the inferno n.
Skip this Video
Loading SlideShow in 5 Seconds..
The Inferno PowerPoint Presentation
Download Presentation
The Inferno

The Inferno

170 Views Download Presentation
Download Presentation

The Inferno

- - - - - - - - - - - - - - - - - - - - - - - - - - - E N D - - - - - - - - - - - - - - - - - - - - - - - - - - -
Presentation Transcript

  1. The Inferno By Dante Alighieri (1265-1321)

  2. Translations • John Ciardi • • Frantz Liszt 1856 composed Dante Symphony used music to re-create emotions and ideas of Dante’s poem

  3. Rebel, Rebel • Dante’s family was a prominent and wealthy family, and he became associated with a political party known as the White Guelph party. • Eventually, the White Guelph’s enemy, the Black Guelph party, took over Florence and ordered Dante to pay a large fine which he did not feel was just. • Dante was then permanently exiled from Florence, and was told he would “burn at the stake” if he should ever return.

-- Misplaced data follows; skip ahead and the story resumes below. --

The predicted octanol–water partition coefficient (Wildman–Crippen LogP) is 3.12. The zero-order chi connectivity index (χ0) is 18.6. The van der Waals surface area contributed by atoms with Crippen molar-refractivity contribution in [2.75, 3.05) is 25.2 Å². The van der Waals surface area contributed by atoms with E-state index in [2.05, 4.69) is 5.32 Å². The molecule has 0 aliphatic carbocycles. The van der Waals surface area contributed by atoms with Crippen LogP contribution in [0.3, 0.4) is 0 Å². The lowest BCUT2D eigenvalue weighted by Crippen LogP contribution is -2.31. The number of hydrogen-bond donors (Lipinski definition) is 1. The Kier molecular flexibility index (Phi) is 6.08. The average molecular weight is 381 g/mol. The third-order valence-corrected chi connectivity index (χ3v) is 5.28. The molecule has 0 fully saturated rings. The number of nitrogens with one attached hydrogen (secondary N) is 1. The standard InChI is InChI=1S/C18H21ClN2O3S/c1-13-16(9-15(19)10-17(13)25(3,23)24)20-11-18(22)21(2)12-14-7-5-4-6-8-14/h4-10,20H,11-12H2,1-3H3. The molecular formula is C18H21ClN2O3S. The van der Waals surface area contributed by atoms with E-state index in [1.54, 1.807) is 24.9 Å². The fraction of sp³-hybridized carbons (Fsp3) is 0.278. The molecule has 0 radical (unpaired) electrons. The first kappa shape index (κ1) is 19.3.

4. Love is (or isn’t?) in the Air • Dante, being a member of a prominent and wealthy family, was subject to an arranged marriage to a woman named Gemma. • Dante married Gemma and had several children with her, however, he was really in love with the illustrious Beatrice.

  5. Love • Dante used Beatrice as a symbol through out his works. Beatrice -- a real woman -- became the allegorical symbol of God's love, divine revelation, Christ, salvation or a number of other interpretations. Dante only saw Beatrice a few times in his life, but she became for him a symbol of all that is good. She walks him through Paradise